If you're serious about building a feeling of community among listeners of your podcast, you need to give those listeners a name.
Following Barack Obama's first presidential inauguration in January 2009, his administration announced plans to give financial aid to bankrupt homeowners. While broadcasting from the floor of the Chicago Mercantile Exchange, Rick Santelli, an editor for the CNBC Business News network, accused the government of promoting bad behavior and called for a "tea party" by Chicago bond-dealers.
This remark has been credited with how the Tea Party, an American political movement known for its conservative positions and its role in the Republican Party, was born.
Today, various polls have found that slightly 10% of Americans identify as members, even though the Tea Party isn’t an official political party.
These people didn’t just come out of nowhere, they’ve always existed. Before Santelli's remark though, they had never been organized.
Your podcast can do something similar for the people that relate to your world view.
When you give your fans a name and give them a place (or places) to go, the sky is the limit on what you can make.
During a show at Timberwolf Amphitheater in Cincinnati, OH in 1985, Jimmy Buffett made a comment about audience members wearing Hawaiian shirts and parrot hats. Band member Timothy B. Schmit referred to them as "Parrotheads."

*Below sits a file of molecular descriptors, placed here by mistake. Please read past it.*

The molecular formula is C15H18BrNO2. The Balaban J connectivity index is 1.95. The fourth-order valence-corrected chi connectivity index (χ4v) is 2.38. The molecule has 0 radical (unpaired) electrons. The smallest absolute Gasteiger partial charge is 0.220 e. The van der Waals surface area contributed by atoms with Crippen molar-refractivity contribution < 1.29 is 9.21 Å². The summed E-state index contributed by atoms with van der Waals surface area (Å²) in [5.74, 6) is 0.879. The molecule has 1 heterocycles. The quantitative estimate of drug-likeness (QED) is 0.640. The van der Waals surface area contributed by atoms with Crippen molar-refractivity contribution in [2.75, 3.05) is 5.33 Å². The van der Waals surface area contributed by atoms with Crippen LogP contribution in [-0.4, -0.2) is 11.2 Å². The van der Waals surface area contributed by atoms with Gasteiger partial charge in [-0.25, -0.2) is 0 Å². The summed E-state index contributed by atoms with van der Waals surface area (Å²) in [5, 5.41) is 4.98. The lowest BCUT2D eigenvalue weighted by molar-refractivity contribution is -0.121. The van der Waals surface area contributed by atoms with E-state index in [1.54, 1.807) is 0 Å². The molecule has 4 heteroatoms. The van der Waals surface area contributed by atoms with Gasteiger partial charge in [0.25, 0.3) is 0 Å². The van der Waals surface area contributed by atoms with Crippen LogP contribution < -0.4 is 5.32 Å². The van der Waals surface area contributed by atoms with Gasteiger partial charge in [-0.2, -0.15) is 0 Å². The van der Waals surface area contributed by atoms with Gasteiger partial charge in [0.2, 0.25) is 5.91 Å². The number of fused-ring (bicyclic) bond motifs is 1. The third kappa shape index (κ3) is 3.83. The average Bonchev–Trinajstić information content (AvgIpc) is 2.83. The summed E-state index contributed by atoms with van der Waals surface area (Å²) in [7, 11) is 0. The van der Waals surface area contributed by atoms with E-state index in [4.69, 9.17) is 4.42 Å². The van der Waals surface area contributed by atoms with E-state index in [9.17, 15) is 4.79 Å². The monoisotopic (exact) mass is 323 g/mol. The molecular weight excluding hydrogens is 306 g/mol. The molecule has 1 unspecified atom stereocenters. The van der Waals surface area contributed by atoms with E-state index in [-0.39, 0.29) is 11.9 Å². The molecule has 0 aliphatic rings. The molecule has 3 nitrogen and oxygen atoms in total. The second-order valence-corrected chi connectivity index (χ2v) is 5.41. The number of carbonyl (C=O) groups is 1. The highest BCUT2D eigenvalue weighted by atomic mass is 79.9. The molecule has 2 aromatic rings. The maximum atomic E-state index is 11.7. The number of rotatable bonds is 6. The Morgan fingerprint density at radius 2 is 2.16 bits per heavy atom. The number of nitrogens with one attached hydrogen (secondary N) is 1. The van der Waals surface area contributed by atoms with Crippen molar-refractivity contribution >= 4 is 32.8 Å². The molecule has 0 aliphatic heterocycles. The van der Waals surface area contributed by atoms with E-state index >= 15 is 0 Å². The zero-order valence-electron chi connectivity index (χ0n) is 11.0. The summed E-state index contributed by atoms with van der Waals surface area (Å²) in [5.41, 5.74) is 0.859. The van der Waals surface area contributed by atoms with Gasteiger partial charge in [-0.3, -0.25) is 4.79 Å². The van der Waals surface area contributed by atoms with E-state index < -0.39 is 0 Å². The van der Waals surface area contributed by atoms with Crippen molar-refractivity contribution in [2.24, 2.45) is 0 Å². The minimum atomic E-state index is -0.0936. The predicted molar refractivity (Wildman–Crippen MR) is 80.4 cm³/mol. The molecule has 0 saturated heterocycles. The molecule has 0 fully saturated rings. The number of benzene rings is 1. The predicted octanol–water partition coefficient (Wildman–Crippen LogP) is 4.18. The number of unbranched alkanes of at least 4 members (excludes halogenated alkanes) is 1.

Jimmy Buffet was a successful musician before this, but that offhand comment caused things to really take off.
Since that time, his rabid fans have enabled Jimmy Buffett to launch several non-music business ventures, based around the recreational lifestyle he personifies. He owns or licenses two restaurant chains — Margaritaville Cafe and Cheeseburger in Paradise. He's owned two minor league baseball teams. He has a "frozen concoction maker" (also known as a blender) that sells for $500.
He's has two books, Tales from Margaritaville and Where Is Joe Merchant?, that spent over seven months on The New York Times Best Seller fiction list. A non-fiction book, A Pirate Looks At Fifty, went straight to No. 1 on the New York Times Best Seller non-fiction list.
In 2006, he partnered with Anheuser-Busch to produce beer under the Margaritaville Brewing label.
There are Margaritaville casinos in Las Vegas and Atlantic City.
He earns an estimated $100 million per year.
This is the power of a dedicated fan base. It can take you way beyond your core business.
What's the first step to making this happen? Do great work.
The second step? Name them so they can organize themselves.